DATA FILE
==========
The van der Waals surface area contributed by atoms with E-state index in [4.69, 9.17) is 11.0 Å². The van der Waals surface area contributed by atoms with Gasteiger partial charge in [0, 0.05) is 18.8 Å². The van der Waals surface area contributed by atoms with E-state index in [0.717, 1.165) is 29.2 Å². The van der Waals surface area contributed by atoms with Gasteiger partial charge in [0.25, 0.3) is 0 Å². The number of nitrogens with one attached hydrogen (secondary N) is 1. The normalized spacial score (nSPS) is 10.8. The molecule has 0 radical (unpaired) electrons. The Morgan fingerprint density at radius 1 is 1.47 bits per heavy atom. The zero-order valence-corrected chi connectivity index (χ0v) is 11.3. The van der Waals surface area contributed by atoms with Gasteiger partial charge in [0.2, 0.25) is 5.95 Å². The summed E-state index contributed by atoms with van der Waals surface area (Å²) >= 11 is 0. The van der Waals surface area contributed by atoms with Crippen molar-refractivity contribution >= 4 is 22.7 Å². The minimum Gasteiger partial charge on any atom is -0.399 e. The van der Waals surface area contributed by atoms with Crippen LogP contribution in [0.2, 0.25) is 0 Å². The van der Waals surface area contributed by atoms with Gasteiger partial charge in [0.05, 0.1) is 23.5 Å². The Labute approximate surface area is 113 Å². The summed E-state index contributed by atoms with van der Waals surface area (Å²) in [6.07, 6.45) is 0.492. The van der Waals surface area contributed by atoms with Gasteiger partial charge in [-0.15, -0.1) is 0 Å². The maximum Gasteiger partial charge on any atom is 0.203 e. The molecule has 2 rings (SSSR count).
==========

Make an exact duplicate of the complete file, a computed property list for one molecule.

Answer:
The van der Waals surface area contributed by atoms with E-state index in [4.69, 9.17) is 11.0 Å². The van der Waals surface area contributed by atoms with Gasteiger partial charge in [0, 0.05) is 18.8 Å². The van der Waals surface area contributed by atoms with E-state index in [0.717, 1.165) is 29.2 Å². The van der Waals surface area contributed by atoms with Gasteiger partial charge in [0.25, 0.3) is 0 Å². The number of nitrogens with one attached hydrogen (secondary N) is 1. The normalized spacial score (nSPS) is 10.8. The molecule has 0 radical (unpaired) electrons. The Morgan fingerprint density at radius 1 is 1.47 bits per heavy atom. The zero-order valence-corrected chi connectivity index (χ0v) is 11.3. The van der Waals surface area contributed by atoms with Gasteiger partial charge in [0.2, 0.25) is 5.95 Å². The summed E-state index contributed by atoms with van der Waals surface area (Å²) >= 11 is 0. The van der Waals surface area contributed by atoms with Crippen molar-refractivity contribution >= 4 is 22.7 Å². The minimum Gasteiger partial charge on any atom is -0.399 e. The van der Waals surface area contributed by atoms with Crippen LogP contribution in [0.2, 0.25) is 0 Å². The van der Waals surface area contributed by atoms with Gasteiger partial charge in [0.05, 0.1) is 23.5 Å². The Labute approximate surface area is 113 Å². The summed E-state index contributed by atoms with van der Waals surface area (Å²) in [6.07, 6.45) is 0.492. The van der Waals surface area contributed by atoms with Gasteiger partial charge in [-0.15, -0.1) is 0 Å². The maximum Gasteiger partial charge on any atom is 0.203 e. The molecule has 2 rings (SSSR count).